Toby Wolff is used to running–driving from Florida to Utah to Seattle to escape his mother’s boyfriend; moving to Concrete, WA, with his stepfather; dreaming of high school in Paris, France. But when he stops to face himself, he finds only scattered shadows of an identity.
Sloane Crosley didn’t grow up in a broken home, or a broken neighborhood. She wasn’t abused and didn’t abuse alcohol or drugs. She has two loving parents and one fun sister, and very few truly bad things seemed to have happened to her.
The National Book Critics Circle (NBCC) recently announced its 2012 finalists for outstanding books. While there are a handful of titles I’ve been planning to read, there are also several books I’d never even heard of–which is surprisingly common with the NBCC annual picks. Here are the titles I’m most looking forward to reading: 10. The Distance Between Us by Reyna Grande When Reyna Grande’s father leaves his wife and three children behind in a village in Mexico to make the dangerous […]
Doomsday Book tells the story of young Kivrin, an undergraduate at Oxford, who wants to travel back in time. Such technology is typically forbidden to undergrads, and doubly so for the generous and uncharted fourteenth century. But she manages to finagle a trip and heads back to 1320 for the chance at some first-hand historical reporting. Back in 2054, things start falling apart as soon as Kivin is gone.
It’s been a long time since Cassie Robichaud has felt desired. She was estranged from her alcoholic husband when he crashed his car and died five years ago, and they never really had a healthy relationship in the first place. Since then, her romantic life has sputtered and died.
I’ve contributed to the wonderful Literature and Libation, which is run by my classmate and good friend Oliver Gray. Check out the post, and don’t forget to subscribe to his blog–he’s got some very solid advice for writers! So you want to be a writer? Join the club. The book club, that is. If you are serious about writing, start reading. Whether you want to write fiction or nonfiction, articles or trilogies, you need to be aware of what else is out […]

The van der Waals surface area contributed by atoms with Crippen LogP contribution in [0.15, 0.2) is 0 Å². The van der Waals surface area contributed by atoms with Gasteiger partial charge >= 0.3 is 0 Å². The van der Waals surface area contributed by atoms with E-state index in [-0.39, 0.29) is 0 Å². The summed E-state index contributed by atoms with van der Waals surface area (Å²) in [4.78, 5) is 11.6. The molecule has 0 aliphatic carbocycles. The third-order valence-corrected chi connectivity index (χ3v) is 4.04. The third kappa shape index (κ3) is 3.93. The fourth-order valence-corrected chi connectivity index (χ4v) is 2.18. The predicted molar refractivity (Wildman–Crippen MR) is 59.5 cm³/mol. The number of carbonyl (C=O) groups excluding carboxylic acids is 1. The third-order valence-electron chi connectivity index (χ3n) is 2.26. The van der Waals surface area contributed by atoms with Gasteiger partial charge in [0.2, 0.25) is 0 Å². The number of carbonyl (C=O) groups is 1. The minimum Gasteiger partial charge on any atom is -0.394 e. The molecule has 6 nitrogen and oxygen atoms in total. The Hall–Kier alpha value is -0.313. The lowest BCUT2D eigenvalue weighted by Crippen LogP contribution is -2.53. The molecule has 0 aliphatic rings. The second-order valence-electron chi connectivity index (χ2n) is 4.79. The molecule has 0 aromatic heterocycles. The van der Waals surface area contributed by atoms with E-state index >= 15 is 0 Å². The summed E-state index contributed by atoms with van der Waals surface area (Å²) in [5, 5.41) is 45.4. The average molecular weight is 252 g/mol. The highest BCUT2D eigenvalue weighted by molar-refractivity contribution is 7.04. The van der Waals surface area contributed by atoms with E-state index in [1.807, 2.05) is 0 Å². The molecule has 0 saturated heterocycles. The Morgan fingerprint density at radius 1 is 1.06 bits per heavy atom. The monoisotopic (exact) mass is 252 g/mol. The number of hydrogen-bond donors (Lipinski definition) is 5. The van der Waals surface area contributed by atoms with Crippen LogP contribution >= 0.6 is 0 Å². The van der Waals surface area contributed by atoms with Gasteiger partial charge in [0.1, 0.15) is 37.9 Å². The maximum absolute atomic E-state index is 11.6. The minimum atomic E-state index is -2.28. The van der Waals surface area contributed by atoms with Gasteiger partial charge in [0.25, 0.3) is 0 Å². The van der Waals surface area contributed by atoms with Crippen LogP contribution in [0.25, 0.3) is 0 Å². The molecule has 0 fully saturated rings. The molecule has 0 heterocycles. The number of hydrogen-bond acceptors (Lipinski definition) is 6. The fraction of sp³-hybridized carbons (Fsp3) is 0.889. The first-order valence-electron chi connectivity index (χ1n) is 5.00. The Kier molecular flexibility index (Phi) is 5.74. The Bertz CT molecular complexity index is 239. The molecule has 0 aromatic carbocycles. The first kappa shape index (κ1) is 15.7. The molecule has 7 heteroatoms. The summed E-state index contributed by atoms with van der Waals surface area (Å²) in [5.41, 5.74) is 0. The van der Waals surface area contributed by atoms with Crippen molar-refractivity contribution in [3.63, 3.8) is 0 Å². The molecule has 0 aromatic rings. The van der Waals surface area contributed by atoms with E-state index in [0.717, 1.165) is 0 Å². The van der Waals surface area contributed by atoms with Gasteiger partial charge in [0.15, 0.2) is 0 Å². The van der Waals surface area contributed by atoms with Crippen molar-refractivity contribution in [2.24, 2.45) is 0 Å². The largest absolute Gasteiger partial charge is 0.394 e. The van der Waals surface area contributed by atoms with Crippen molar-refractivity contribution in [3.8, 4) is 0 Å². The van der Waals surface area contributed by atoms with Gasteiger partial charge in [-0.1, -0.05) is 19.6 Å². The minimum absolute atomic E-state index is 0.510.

Jack recently made this delicious salad with chicken, mixed greens, spinach, asparagus, green beans, cashews, cherries, and feta, sprinkled with balsamic vinaigrette. Yum!
The assault against me was the first in a series of 14 unique attacks against women in and around my neighborhood over the last three months. Police have released a sketch of the man’s face, but no arrests have been made.
It’s that time of year again: Time to survey the new year ahead of us and dream about all of the wonderful books we’ll read and the places we’ll go. I’m already planning four international and three domestic trips this year, which I’ll be writing about here. And how better to keep entertained on those long flights than with books? Goodreads Reading Goal: 50 Books This year, I’m setting a more reasonable goal for the 2013 Goodreads Reading Challenge: 50 books. After […]
I’ve adapted this recipe from Dishing Up Maryland, one of my favorite cookbooks. It takes about 3 hours to cook, plus prep time, so this was a weekend project for me. This version of the recipe made enough food for three relatively hungry adults, with one serving left over. Let me know what you think in the comments! Ingredients: 1/2 cup flour (plus 1/4 cup for thickening) 1 tsp salt 1/2 tsp pepper 1 lb stewing beef, cut into 1″ chunks 1/4 […]
Angela Davis-Gardner’s novel, Butterfly’s Child, begins where Puccini’s opera, “Madame Butterfly,” leaves off. Frank Pinkerton, a lieutenant in the U.S. Navy, has returned to Japan with Kate, his new wife. Cio-Cio-san (Butterfly), his mistress, sees her chance at simultaneous revenge and redemption. She commits suicide, and Benji’s world changes in a moment.
Tinker loves road trips!
We’ve all been there. You accidentally delete an important work project and unthinkingly empty your trash. Your PC succumbs to a virus. Your laptop gets run over by a car. And you sit, numbly, too heartbroken for tears, as you realize that a labor of love—or, at least, tons of time—has been lost forever.
January is one of two magical months where I focus on reading books from the winners and nominees of the Orange Prize, my favorite literary award. (Hence the name “Orange January.”)